Pontificia Universidad Católica de Chile - Parque Pan de Azucar

Restoration Project

Pontificia Universidad Católica de Chile - Parque Pan de Azucar

Restoration Objective:

This study aimed to address the loss of L. nigrescens by assessing its capacity for restoration. This study reports the design and testing of a transplanting device that allows experimental manipulation of the kelp in its natural habitat.

Site Selection Criteria:

Kelps were collected and replanted at the same site, where kelp was present naturally.

Cause Of Decline:

Lessonia nigrescens is one of the most ecologically and economically important species dominating the lower wave-swept intertidal rocky habitats of the eastern southern Pacific. It is an important ecosystem engineer, providing a refuge from desiccation stress and wave impact, food for grazers and habitat for several invertebrate taxa. However, L. nigrescens appears to have a limited tolerance to abiotic changes. This kelp has been decimated from large expanses of coastline in northern Chile due to inter-annual variability induced by the arrival of subtropical warm waters during the El Niño Southern Oscillation (ENSO). Similarly, the chronic disposal of copper-mine wastes to coastal environments in northern Chile, has resulted in the loss of L. nigrescens.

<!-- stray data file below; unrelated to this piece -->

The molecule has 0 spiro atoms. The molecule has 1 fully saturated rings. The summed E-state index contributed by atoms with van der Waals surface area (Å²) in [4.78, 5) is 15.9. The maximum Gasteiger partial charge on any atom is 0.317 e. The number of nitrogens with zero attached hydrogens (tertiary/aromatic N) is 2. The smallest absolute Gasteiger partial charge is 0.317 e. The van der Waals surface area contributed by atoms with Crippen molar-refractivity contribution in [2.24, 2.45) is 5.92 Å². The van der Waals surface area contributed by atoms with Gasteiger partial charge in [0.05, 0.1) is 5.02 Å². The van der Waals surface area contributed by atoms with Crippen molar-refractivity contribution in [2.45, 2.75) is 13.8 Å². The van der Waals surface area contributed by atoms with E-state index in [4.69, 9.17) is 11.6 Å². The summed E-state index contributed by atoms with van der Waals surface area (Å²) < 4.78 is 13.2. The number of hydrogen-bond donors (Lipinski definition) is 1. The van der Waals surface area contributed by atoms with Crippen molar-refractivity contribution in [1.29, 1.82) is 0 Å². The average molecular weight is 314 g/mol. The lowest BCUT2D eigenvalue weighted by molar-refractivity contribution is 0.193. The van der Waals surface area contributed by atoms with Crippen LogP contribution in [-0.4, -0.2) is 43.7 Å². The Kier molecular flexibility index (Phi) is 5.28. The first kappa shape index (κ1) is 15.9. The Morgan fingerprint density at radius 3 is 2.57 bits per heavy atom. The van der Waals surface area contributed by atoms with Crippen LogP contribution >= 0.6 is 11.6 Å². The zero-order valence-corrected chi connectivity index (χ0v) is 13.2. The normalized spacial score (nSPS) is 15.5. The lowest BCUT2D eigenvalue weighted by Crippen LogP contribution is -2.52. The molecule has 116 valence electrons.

Key Reasons For Decline:

Water Pollution

Scientific Paper

Experimental transplants of the large kelp Lessonia nigrescens (Phaeophyceae) in high-energy wave exposed rocky intertidal habitats of northern Chile: Experimental, restoration and management applications

J.A. Correa, N.A. Lagos, M.H. Medina, J.C. Castilla, M. Cerda, Contreras Ramirez, L. Contreras
Journal of Experimental Marine Biology and Ecology, Vol. 335.

Site Observations:

Observation Date

1st Jul 2003 – 1st Jul 2004

Action Summary:

Lessonia nigrescens was transplanted to the field after being detached from the natural substratum. A transplanting device was used to attach the holdfast to the substrate, consisting of 20x20cm pieces of reinforced Vexar net with two cuts in the middle to allow fronds to slip through. Transplant units were anchored to the substratum using steel bolts screwed to the rocky platform.

Lessons Learned:

This transplant experiment took place within an existing kelp bed so that controls were nearby, which may have contributed to survival rates. Length, holdfast diameter and survival rates were measured in control and test populations.

Project Outcomes:

Transplanted kelps regenerated, re-attached to the substratum and overgrew the transplanting device within two months. By months 7–9, healthy stands of fully developed L. nigrescens were established. There was 70% survival of transplanted kelps after three months. Six months after re-planting, more than 60% of transplanted plants survived, while no control plants were lost during the first six months of the experiment.

Nature of Disturbance:

The study sites experienced constant strong wave action, particularly during winter storms, and the beginning of an illegal harvesting rampage of natural kelp stands.

Key Reasons For Decline:

Water Pollution

Area of Restoration (Ha)


Indicator Data:


Ending Value:

Starting Value:

Percent Survival

Transplant Info:
Adherence Method:Cable Tie and Mesh
Life Stage:Juveniles